blogTO recently published a piece about the West Toronto Railpath: “the city’s hidden urban trail next to the train tracks.” In this particular instance, the headline is actually pretty accurate. (If you know blogTO, you’ll know what I mean.) I think that there are a lot of Torontonians who don’t know this railpath exists. Build over top of a decommissioned rail line (but adjacent to an active one), the railpath is a 2.1 km trail that runs from the Junction in the north (basically adjacent to Junction House) to Dundas West & Sterling Road in the south. But there are plans to extend it further south to Queen West. Public meeting number two was held back in February of this year (presentation here) and construction of the extension is expected to start as early as next year. The City has to acquire some additional lands in order to make this all happen.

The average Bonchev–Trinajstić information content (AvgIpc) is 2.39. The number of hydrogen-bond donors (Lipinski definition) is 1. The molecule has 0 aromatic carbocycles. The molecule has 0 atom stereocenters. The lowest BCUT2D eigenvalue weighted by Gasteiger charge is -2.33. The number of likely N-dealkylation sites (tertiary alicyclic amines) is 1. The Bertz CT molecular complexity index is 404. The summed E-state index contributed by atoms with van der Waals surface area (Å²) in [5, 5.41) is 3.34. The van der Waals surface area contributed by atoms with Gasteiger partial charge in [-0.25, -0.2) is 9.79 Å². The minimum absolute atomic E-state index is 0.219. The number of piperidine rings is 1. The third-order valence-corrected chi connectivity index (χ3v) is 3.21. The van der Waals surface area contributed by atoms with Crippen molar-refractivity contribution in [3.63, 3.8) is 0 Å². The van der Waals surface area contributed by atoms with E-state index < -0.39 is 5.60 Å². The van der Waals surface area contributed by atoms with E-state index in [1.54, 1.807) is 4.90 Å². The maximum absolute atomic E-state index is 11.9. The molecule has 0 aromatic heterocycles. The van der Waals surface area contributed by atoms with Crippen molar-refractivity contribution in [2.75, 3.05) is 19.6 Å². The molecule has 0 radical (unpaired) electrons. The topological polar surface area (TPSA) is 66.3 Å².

Here’s a map from the City showing both the current West Toronto Railpath and the planned extension:
What I like about this map is that it starts to show you just how multi-modal the city is becoming and how important these individual initiatives are for our broader mobility network. Here you can see how the WTR currently connects into the Bloor GO / Union Pearson Express station and how the extension will bring it within striking distance of the planned King-Liberty Village station. You can see how the railpath will interface with the Davenport Diamond Greenway that I wrote about last month (mustard color). And you can see the various pedestrian/cycle crossings that have already been built to better stitch the city together. Though hidden to some, these pathways, greenways, and crossings are critical to how many people commute and enjoy this great city. I have certainly been doing a lot of the latter this summer. Almost exclusively atop two wheels.